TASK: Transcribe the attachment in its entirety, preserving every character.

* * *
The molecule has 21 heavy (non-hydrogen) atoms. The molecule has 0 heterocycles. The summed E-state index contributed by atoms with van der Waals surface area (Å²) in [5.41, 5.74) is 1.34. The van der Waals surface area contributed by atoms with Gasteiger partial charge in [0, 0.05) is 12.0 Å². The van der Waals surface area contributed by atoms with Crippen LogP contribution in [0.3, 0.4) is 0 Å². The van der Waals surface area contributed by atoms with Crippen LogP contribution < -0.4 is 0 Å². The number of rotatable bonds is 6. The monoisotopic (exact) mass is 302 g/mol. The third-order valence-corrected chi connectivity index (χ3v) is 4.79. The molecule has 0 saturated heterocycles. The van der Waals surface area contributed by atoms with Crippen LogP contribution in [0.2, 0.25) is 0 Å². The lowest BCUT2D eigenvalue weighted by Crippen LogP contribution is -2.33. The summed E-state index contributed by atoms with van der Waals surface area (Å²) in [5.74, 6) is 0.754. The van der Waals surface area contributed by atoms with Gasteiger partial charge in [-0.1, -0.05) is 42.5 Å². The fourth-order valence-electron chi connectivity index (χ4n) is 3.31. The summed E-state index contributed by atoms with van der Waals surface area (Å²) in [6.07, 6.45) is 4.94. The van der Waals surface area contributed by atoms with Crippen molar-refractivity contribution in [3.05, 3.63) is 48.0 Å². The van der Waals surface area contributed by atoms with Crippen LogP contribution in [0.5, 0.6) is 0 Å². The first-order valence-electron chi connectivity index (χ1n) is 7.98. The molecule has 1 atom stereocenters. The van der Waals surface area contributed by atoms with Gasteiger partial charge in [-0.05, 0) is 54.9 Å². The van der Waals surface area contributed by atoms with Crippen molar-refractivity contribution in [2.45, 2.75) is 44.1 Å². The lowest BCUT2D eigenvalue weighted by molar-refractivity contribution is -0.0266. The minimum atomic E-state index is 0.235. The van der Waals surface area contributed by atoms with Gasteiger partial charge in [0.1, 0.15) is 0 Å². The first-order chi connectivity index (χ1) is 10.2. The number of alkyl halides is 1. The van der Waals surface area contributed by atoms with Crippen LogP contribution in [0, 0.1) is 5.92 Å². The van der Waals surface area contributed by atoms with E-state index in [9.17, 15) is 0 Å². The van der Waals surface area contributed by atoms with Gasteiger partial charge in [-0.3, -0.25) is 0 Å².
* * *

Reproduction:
The molecule has 21 heavy (non-hydrogen) atoms. The molecule has 0 heterocycles. The summed E-state index contributed by atoms with van der Waals surface area (Å²) in [5.41, 5.74) is 1.34. The van der Waals surface area contributed by atoms with Gasteiger partial charge in [0, 0.05) is 12.0 Å². The van der Waals surface area contributed by atoms with Crippen LogP contribution in [0.3, 0.4) is 0 Å². The van der Waals surface area contributed by atoms with Crippen LogP contribution < -0.4 is 0 Å². The number of rotatable bonds is 6. The monoisotopic (exact) mass is 302 g/mol. The third-order valence-corrected chi connectivity index (χ3v) is 4.79. The molecule has 0 saturated heterocycles. The van der Waals surface area contributed by atoms with Crippen LogP contribution in [0.2, 0.25) is 0 Å². The lowest BCUT2D eigenvalue weighted by Crippen LogP contribution is -2.33. The summed E-state index contributed by atoms with van der Waals surface area (Å²) in [5.74, 6) is 0.754. The van der Waals surface area contributed by atoms with Gasteiger partial charge in [-0.1, -0.05) is 42.5 Å². The fourth-order valence-electron chi connectivity index (χ4n) is 3.31. The summed E-state index contributed by atoms with van der Waals surface area (Å²) in [6.07, 6.45) is 4.94. The van der Waals surface area contributed by atoms with Crippen molar-refractivity contribution in [3.05, 3.63) is 48.0 Å². The van der Waals surface area contributed by atoms with Crippen LogP contribution in [0.5, 0.6) is 0 Å². The first-order valence-electron chi connectivity index (χ1n) is 7.98. The molecule has 1 atom stereocenters. The van der Waals surface area contributed by atoms with Gasteiger partial charge in [-0.05, 0) is 54.9 Å². The van der Waals surface area contributed by atoms with Crippen molar-refractivity contribution in [2.45, 2.75) is 44.1 Å². The lowest BCUT2D eigenvalue weighted by molar-refractivity contribution is -0.0266. The minimum atomic E-state index is 0.235. The van der Waals surface area contributed by atoms with Gasteiger partial charge in [0.1, 0.15) is 0 Å². The first-order chi connectivity index (χ1) is 10.2. The number of alkyl halides is 1. The van der Waals surface area contributed by atoms with Crippen LogP contribution in [0, 0.1) is 5.92 Å². The van der Waals surface area contributed by atoms with E-state index in [9.17, 15) is 0 Å². The van der Waals surface area contributed by atoms with Gasteiger partial charge in [-0.3, -0.25) is 0 Å².